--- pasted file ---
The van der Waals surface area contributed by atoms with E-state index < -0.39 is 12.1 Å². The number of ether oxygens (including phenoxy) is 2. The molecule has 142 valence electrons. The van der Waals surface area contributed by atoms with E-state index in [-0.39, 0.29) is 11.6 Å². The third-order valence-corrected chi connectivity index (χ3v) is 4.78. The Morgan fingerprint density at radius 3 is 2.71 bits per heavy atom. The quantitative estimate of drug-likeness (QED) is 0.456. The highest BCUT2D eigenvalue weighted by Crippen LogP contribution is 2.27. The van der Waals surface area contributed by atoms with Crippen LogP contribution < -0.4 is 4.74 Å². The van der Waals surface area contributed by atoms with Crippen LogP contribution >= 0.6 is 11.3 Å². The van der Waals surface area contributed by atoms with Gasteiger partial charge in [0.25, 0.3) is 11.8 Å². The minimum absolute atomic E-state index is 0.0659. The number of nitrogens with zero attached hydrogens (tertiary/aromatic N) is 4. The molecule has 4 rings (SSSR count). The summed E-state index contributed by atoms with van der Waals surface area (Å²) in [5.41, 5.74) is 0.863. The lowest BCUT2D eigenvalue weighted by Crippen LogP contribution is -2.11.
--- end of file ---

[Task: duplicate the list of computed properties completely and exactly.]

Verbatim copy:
The van der Waals surface area contributed by atoms with E-state index < -0.39 is 12.1 Å². The number of ether oxygens (including phenoxy) is 2. The molecule has 142 valence electrons. The van der Waals surface area contributed by atoms with E-state index in [-0.39, 0.29) is 11.6 Å². The third-order valence-corrected chi connectivity index (χ3v) is 4.78. The Morgan fingerprint density at radius 3 is 2.71 bits per heavy atom. The quantitative estimate of drug-likeness (QED) is 0.456. The highest BCUT2D eigenvalue weighted by Crippen LogP contribution is 2.27. The van der Waals surface area contributed by atoms with Crippen LogP contribution < -0.4 is 4.74 Å². The van der Waals surface area contributed by atoms with Crippen LogP contribution >= 0.6 is 11.3 Å². The van der Waals surface area contributed by atoms with Gasteiger partial charge in [0.25, 0.3) is 11.8 Å². The minimum absolute atomic E-state index is 0.0659. The number of nitrogens with zero attached hydrogens (tertiary/aromatic N) is 4. The molecule has 4 rings (SSSR count). The summed E-state index contributed by atoms with van der Waals surface area (Å²) in [5.41, 5.74) is 0.863. The lowest BCUT2D eigenvalue weighted by Crippen LogP contribution is -2.11.